The second pass added grey tones that I hoped would show through in the final painting.  Alex Ross uses gouache for his color work, which is naturally more transparent, but I find that if I thin my acrylics enough and work quickly enough, I can achieve a satisfactory level of transparency as well.

Now I'm ready to start blocking in the color, starting with the background.  I'm pretty sloppy at this stage, as I'm not concerned about colors overlapping too much until I get into the detail work.  I've learned from studying the work of artists like Boris Vallejo that it can be a benefit to have some mingling of color to create subtlety in the finished work.

From that point, it's just a matter of laying down the color in several layers, working from "back to front" for the details.  The big challenge for me was to render the borealis behind Billy on the right, as this was something I had never attempted before.  I had actually rendered this in a completely different way before deciding I didn't like the results and painting over the whole area and starting again.

More detail work.  You can see that the thing is finally starting to come together.  Note the bands of black at both sides of the painting.  As this is for a CD cover, the painting had to be square, which meant that I had leftover space at each side of my board.  I coated these areas in black and tested out my borealis technique on them.  This leads to an interesting result later on.

Nearly there.  All the major colors are in place and most of the details picked out.  Here, I'm trying to work out things like light and shadow, plus tiny details like the photo CD's in the visors, and the faux radio station logos on the dashboard.

And done.  There's a few tweaks left to do once I have this thing scanned, but otherwise, it's complete.  There's still a few things I'm not entirely happy with, but I learned long ago that I'll never be completely happy with any piece of work, and there comes a time when you just have to put down the paintbrush and call it a day.  If I give in to the temptation to continue tweaking a piece, it will end up overworked and possibly just a big brown/grey mess.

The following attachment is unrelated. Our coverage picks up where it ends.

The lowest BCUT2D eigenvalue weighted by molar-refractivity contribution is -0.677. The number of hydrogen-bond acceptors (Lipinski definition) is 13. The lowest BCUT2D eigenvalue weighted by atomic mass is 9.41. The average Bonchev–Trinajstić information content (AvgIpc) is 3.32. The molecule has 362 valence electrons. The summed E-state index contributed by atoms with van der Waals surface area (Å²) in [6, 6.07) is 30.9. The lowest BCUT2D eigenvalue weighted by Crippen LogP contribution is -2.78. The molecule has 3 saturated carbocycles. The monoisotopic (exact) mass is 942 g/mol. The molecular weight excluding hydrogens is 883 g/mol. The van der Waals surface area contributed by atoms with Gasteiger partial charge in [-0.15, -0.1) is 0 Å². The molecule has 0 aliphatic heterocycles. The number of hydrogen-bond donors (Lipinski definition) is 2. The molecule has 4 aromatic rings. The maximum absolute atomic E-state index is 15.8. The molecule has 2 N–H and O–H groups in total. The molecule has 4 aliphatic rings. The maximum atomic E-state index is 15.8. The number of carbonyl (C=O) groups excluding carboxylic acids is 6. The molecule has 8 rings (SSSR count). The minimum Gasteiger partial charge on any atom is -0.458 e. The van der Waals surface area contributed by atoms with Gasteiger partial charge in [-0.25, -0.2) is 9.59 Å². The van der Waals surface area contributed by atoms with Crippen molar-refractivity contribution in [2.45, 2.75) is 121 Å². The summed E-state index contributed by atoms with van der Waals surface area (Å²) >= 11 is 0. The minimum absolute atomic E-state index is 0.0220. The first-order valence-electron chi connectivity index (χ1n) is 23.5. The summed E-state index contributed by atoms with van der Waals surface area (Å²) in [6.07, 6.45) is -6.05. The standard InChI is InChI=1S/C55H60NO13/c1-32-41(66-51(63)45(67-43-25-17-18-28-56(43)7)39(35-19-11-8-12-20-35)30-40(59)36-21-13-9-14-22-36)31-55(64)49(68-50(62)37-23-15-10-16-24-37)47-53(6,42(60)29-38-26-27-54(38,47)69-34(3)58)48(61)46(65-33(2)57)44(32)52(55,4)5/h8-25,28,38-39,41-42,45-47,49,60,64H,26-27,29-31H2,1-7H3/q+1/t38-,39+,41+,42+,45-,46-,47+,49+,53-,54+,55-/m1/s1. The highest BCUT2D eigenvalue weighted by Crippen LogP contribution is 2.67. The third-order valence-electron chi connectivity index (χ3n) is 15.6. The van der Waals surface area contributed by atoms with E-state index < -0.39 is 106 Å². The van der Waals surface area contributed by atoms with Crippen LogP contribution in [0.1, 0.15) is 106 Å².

You can also see now what I ended up doing with the empty space off to the sides.  I thought it would be fun to do quick, impressionist portraits of the band members (plus Billy!) from photos on their Facebook profiles.  These were executed in about 5 minutes each, using a square brush loaded with titanium white, with a bit of black to pull out some details.  I'm not much of a portraitist, but this was a quick bit of fun.

A closer look at the band portraits.

And, finally, the finished piece with all the digital work done and the band logo dropped in.  This is, more or less, how it will appear on the CD cover.  The sharp-eyed fans on Facebook seem to have been having fun picking out all the details and metal music references worked into the painting.  I won't spoil the fun by listing them all here, but there are quite a few in there.

This is one of the most fun pieces I've done in years, partly because of the subject matter, and partly because I really enjoyed getting back into acrylics to this depth.  It helps too that I actually enjoy Brain Dead's music (Indoctrinator was my soundtrack more than once while painting this) and the guys are great to work with.
While you're here (you are still here, right?) let me suggest you check out Brain Dead's music over at Bandcamp and on Facebook.  If you like your music on the heavy side, this will definitely please you.  These guys really bring the goods.  Watch for the new album, "Disaster Ahead" to drop there soon.